Science brings us many wonderful things (honestly if you enjoy the benefits of the modern era, go out and hug a scientist). One of humanities age old desires is the ability to convert something invaluable, or a nuisance, into something desirable. The old midas touch if you will. Recently some scientist stumbled onto the process of converting CO2, a primary culprit of anthropogenic climate change, into alcohol… though not the kind you drink, the kind that humanity could use as fuel.
(Photo credit: Getty + Space Images)
Producing fuel from CO2 is huge because it lets us take a nuisance compound, and converts it into a productive one. This was accomplished by scientists at Oak Ridge National Laboratory in Tennessee by using common materials (copper and carbon), but arranging them with nanotechnology. The researchers were attempting to find a series of chemical reactions that could turn CO2 into a useful fuel, such as ethanol. They figured they would go from CO2 to methanol, and then work out the logistics of going from methanol to ethanol, when they realized the first step in their process managed to do it all by itself. Science for the win!
Herring and other fish hung out to dry on a trawler in Klaksvík. Photo by ADT.
A small collection of islands in the North Sea, a few hundred miles south of the Arctic Circle, is preparing for war. The European Union, under the auspices of an international fisheries management agreement, is ready to levy heavy trade sanctions against the Faroe Islands, an independent protectorate of Denmark. The Faroes, with a population of less than 50,000, intends to fight these sanctions, defy EU authority, and defend their economic independence. The object of contention is the right to fish Atlanto-Scandian Herring; the driving force behind this dispute–dramatic shifts in fish distribution brought on by warming seas and altered currents. This may be the first international conflict directly attributable to climate change. It will not be the last. Regardless of the outcome, this confrontation will set a precedent for future climate conflicts. Welcome to the Herring War.
Despite their uninspiring name, herring are a rather handsome fish. Atlantic herring, Clupea harengus, are relatively small with a classically “fishy” (fusiform) body shape. They are among the most abundant fish in the ocean, forming schools that can number in the billions. Along with other planktivorous fishes, such as menhaden, that convert phyto- and zooplankton into higher trophic-level biomass, herring are critical to ocean food-webs. They are considered to be among the most important fish in the sea. Herring are the dominant prey species for many large, pelagic predators like tuna, sharks, marine mammals, salmon, and sea birds, among others. Their dominant predator, unsurprisingly, is us.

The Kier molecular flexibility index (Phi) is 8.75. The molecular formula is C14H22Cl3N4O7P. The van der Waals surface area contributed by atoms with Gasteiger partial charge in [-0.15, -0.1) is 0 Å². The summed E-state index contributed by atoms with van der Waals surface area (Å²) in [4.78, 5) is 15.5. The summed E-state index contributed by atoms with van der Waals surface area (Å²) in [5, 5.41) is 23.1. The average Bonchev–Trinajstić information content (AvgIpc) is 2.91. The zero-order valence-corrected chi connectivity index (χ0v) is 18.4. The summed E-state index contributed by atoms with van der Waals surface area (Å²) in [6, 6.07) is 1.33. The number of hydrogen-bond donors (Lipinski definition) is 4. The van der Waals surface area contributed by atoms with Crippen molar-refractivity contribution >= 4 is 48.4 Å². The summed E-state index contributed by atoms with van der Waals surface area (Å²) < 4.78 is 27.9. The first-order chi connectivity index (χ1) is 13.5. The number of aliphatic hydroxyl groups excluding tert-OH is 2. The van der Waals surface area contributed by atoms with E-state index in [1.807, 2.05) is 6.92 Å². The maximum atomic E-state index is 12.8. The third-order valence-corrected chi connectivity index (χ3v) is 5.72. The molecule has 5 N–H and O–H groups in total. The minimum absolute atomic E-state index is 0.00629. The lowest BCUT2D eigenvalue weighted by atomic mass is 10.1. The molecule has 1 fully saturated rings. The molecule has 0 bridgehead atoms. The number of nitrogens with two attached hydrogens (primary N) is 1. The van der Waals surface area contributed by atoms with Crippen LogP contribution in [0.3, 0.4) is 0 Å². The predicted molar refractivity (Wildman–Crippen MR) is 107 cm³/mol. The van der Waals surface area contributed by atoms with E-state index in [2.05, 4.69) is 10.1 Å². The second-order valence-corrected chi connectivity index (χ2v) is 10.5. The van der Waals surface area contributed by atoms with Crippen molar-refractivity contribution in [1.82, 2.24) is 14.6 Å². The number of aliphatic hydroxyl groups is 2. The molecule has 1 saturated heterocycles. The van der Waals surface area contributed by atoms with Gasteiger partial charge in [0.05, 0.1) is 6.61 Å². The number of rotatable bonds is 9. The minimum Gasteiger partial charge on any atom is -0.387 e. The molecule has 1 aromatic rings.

1. a short account of a particular incident or event, especiallyof an interesting or amusing nature.
2. a short, obscure historical or biographical account.
A change of climate which is attributed directly or indirectly to human activity that alters the composition of the global atmosphere and which is in addition to natural climate variability observed over comparable time periods.
United Nations Framework Convention on Climate Change
Climate change is real and human activity is the cause. The theory that we are fundamentally altering our planet’s climate is supported by overwhelming evidence. Prominent global warming skeptics have, in the face of such evidence, acknowledged that climate change is happening, and that humans are the cause.
And still climate change denial continues to persist.
In the last decade, we have passed a threshold where the reality of climate change is no longer a hypothesis buried in bar graphs or something to be assessed by minute changes in careful measurements, but an observable phenomenon. Rather than anticipating the effects of human impacts on the climate, we must now live them. Thanks to a well-organized and well-funded climate denial industry, we missed our chance to change course. If the last decade was the hurricane warning, than this decade is landfall.
I’ve been critical of President Obama’s policies concerning science, technology and education in the past. I think he uses a lot of great-sounding rhetoric, but I have yet to see very much in the way of actual results. Despite lofty promises about climate change, we remain without a cap-and-trade system or any sort of meaningful response plan. To make things worse, the administration recently fired their primary adviser for climate change policy. Is all hope lost? Perhaps not.
Dear Representative Boehner,
Congratulations on your party’s recent election victories. Your speech at the end of the night was particularly touching, and your personal story is inspirational. The election results do seem to signify that many Americans are not happy with how the Democratic party has been running Washington, and some change will likely be good for the country. As a scientist, however, I am deeply troubled by some of what I’m hearing about the new Republican House majority, particularly about global climate change policy.
I know many scientists who aren’t politically active because they feel that many political issues don’t apply to them. I strongly disagree. If the upcoming midterm elections proceed as pundits claim, it may have disastrous consequences for American science policy. We all have a stake in this.